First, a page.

There are a few different types of dementia. Most of them are progressive, meaning that they get worse over time, but some types of dementia are reversible and can be cured with treatment. 

The most common types of dementia are:

  • Alzheimer’s disease occurs when beta-amyloid protein plaques and fibrous protein tangles build up in the brain, damaging healthy neurons. It’s estimated that 60-70% of people with dementia have Alzheimer’s disease or a combination of Alzheimer’s and another type.
  • Vascular dementia occurs when the blood vessels that carry blood to your brain are damaged or occluded, leading to the death of brain cells. 
  • Lewy body disorder refers to abnormal protein clumps, called Lewy bodies, that are found in the brains of people with Lewy body dementia, Alzheimer’s, or Parkinson’s disease.
  • Frontotemporal dementia is when the nerve cells in the frontal and temporal areas of the brain break down.
  • Mixed dementia displays elements of the other types of dementias Most causes of dementia are mixed, usually a combination of Alzheimer’s and vascular dementia.


The exact symptoms of dementia can vary, depending on the type of dementia, but they all share certain main symptoms:

  • Memory loss, particularly short-term memory
  • Difficulty with communication and language, like forgetting common words
  • Struggling to concentrate and focus
  • Loss of judgement and reasoning
  • Diminished visual perception

Some other symptoms of dementia include:

  • Personality changes
  • Inappropriate behavior
  • Depression and anxiety
  • Agitation and restlessness
  • Hallucinations 
  • Paranoia

People with dementia tend to have difficulty managing complex tasks, like finding a wallet and paying a bill, struggle to remember new faces, and find it hard to remember appointments. They often get confused in unfamiliar surroundings or when faced with a number of connected tasks, like planning and preparing a meal.

When to see a doctor

Many people struggle with memory loss as they get older, so some difficulty remembering things may just be normal aging and not necessarily dementia. But if someone you love has notable memory loss, together with a loss of thinking skills and any other of the main symptoms of dementia, it’s important to go to the doctor for an evaluation. Early evaluation makes it possible to treat any possible preventable causes of dementia and allows for treatments and therapies that make the most of the individual’s time before the disease progresses.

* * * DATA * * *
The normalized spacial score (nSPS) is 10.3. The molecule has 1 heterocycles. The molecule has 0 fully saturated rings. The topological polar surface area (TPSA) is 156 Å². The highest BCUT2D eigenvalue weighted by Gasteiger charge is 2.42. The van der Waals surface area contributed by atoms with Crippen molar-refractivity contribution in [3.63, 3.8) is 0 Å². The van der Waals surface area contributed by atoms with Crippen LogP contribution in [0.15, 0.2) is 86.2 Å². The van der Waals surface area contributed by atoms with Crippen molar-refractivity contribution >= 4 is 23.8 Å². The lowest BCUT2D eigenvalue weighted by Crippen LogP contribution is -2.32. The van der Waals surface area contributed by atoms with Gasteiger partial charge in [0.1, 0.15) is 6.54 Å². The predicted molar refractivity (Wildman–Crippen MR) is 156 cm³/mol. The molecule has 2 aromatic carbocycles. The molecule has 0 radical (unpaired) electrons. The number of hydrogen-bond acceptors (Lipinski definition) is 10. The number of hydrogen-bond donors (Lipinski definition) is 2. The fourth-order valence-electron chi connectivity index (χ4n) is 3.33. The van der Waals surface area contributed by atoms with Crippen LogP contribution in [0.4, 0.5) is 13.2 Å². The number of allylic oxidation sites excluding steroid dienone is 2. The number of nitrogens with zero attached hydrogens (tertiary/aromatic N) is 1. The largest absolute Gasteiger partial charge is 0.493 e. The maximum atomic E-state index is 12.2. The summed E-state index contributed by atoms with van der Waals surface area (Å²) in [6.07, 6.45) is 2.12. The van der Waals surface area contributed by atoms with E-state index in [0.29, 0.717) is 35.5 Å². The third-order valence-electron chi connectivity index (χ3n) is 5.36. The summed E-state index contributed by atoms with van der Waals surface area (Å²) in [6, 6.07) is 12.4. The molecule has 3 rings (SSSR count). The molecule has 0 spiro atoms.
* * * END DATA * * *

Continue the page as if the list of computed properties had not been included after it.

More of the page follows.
It’s difficult to diagnose dementia because many of the symptoms overlap with common medical issues. Along with taking a full medical history, carrying out a physical examination, and reviewing your symptoms, your doctor is likely to set a number of tests to identify which type of dementia you have. These include:

  • Cognitive and memory tests and a neurological evaluation, to measure your loss of function and set a benchmark to track the progression of your dementia
  • CT and MRI scans, to check for evidence of a stroke or bleeding within the brain, which could be the cause of your symptoms
  • PET scans to look for amyloid protein deposits which are a hallmark of Alzheimer’s
  • Blood tests for medical issues that could be affecting your brain function, like an underactive thyroid or vitamin B-12 deficiency
  • Psychiatric evaluation for mental health issues that could be contributing to your symptoms

Sometimes, you’ll be referred to a neurologist or other specialist to diagnose which type of dementia you have. 


Scientists know that dementia is caused by changes to the brain cells, but no one knows exactly what causes those changes. Although dementia becomes more common as you get older, some people can live 100 year without experiences symptoms of dementia. A significant amount of research is dedicated to both finding the cause and possible solutions for dementia. 

There are some disorders that frequently lead to dementia, including:

  • Huntington’s disease is caused by a genetic mutation. It makes nerve cells in your brain and spinal cord waste away, causing symptoms of dementia.
  • Parkinson’s disease generally leads to symptoms of dementia. 
  • Traumatic brain injury (TBI), caused by repetitive or severe trauma to the brain, can cause symptoms of dementia, although these symptoms might not appear until several years after the injury.